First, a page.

[A]lmost 90 percent of Americans see value in the U.S. space program. A recent survey conducted by the Coalition for Space Exploration proves that space is still very important to the American people.

    88% value the space exploration program. When presented with basic information about the space program, the overall statistic increases to 96%.

    Value for the program is centered in three areas:

    A source of technological innovation and advancement (77%)

    Consumer product development based on technology used for space exploration (73%)

    Inspiring students to consider careers in science, technology, engineering and math (69%)

    Other key findings from the survey

    NASA’s Budget – 56% of respondents overestimate NASA’s portion of the federal budget. Upon learning the true budget allotment (less than 1%), 63% were “surprised” to discover the funding was that low.

    Economic Impact – Nearly 80% of respondents place more value on the U.S. space program once they learned the following facts:

    Aerospace industry employs about 500,000 people across the nation.

    2008 aerospace industry sales increased over the previous year to more than $204 billion.

    Sales of U.S. aerospace products account for nearly 2% of the U.S. gross domestic product.

    U.S. aerospace industry had a foreign trade surplus of $61 billion in 2007 – the largest trade surplus of any manufacturing sector.

    Spin-off Technology Benefits – 88% of respondents place more value on the U.S. space program upon learning of some of the many spin-off technology products, such as GPS systems, direct-to-home TV, satellite radio, firefighter masks, weather satellites, airbags, radial tires, cordless tools, smoke detectors, healthcare products including kidney and heart pumps and LASIK surgical devices. In fact, 93% said they use such spin-off technologies, with 72% of those using them “all the time.”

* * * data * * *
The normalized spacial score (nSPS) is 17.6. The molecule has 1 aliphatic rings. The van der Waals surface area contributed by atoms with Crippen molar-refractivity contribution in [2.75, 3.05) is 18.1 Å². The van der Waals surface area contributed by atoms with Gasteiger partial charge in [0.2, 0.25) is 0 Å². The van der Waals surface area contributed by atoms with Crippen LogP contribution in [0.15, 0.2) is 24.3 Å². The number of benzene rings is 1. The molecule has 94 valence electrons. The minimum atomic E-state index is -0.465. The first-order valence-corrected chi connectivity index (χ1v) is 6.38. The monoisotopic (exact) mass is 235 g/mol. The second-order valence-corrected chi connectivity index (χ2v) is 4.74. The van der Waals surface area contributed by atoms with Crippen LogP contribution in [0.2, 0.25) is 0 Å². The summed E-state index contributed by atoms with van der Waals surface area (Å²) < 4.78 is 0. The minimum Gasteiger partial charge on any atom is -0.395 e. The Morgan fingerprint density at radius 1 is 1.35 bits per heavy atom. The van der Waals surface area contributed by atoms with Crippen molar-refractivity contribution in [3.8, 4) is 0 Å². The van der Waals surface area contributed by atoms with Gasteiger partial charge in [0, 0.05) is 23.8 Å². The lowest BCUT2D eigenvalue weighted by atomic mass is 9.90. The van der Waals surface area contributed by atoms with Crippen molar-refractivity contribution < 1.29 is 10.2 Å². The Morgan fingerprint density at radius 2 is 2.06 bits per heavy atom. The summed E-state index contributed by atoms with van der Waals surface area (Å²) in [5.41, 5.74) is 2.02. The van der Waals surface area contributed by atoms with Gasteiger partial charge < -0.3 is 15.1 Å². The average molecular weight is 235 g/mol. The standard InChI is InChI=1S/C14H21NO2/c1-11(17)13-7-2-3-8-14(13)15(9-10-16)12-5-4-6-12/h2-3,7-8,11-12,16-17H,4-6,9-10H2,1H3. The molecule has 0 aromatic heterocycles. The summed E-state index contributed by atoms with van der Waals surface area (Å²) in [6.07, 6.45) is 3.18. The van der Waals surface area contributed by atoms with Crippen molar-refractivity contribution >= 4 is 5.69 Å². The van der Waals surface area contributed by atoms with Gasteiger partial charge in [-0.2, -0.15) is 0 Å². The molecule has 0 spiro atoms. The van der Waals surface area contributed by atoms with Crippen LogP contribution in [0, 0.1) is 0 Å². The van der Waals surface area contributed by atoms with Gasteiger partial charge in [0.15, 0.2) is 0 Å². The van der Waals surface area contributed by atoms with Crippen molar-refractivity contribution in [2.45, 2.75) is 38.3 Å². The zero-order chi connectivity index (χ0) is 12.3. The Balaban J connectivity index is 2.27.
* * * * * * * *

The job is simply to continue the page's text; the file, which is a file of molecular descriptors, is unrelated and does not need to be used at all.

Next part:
Global Leadership – After learning that America’s role as the world’s space leader is being challenged by other nations, 87% of respondents think America should strive to maintain its leadership position. Of that percentage, a solid majority (58%) thinks America “definitely should” strive to remain as the world’s leader in exploring space.

  20. @Grinspoon:
    I just looked that up. Astronomy Cafe staes that they earn between $70,000 – $120,000 per year. They are not getting rich, by any stretch of the imagination. I don’t think any amount of money can compare to the experience of wetting oneself in space! :)

  21. Grinspoon:

    are astronauts highly paid?

    I think it’s one of those “you’re not highly paid, but the perks are fantastic” type things. (Well, at least for those who actually get to fly, that is.)

  22. Harbles

    Just as an item of interest for Space freaks and Shuttle enthusiasts an excellent resource is the video lectures from MITAeronautics and Astronautics on the history of the shuttle taught by former astronaut Phil Hoffman.

  23. Let’s have a big round of applause for Nicole!
    Here’s her blog:
    Everybody go there and spread the love around!

  24. David D.G.

    You want job satisfaction? Be the guy who gets paid $1,000 per person (usually two per day) to paint nude models for Carneval in Rio de Janeiro. Now THAT is job satisfaction!

    ~David D.G.

  25. David D.G.

    Oh, and by “paint nude models,” I don’t mean that he paints pictures OF them; he paints ON them. What a way to make a living!

  26. Harbles

    I thing David is referring to this.

  27. QUASAR

    The statement on that picture is a bit ageist!

  28. Wendy

    Hahahah that’s so cute… Unfortunately, astronauts aren’t payed nearly enough. Roberto Luongo, goalie for the Vancouver Canucks (who can’t win a Cup to save their lives) earns the equivalent of 65 ASTRONAUTS annually. 65!!!!!!!!!!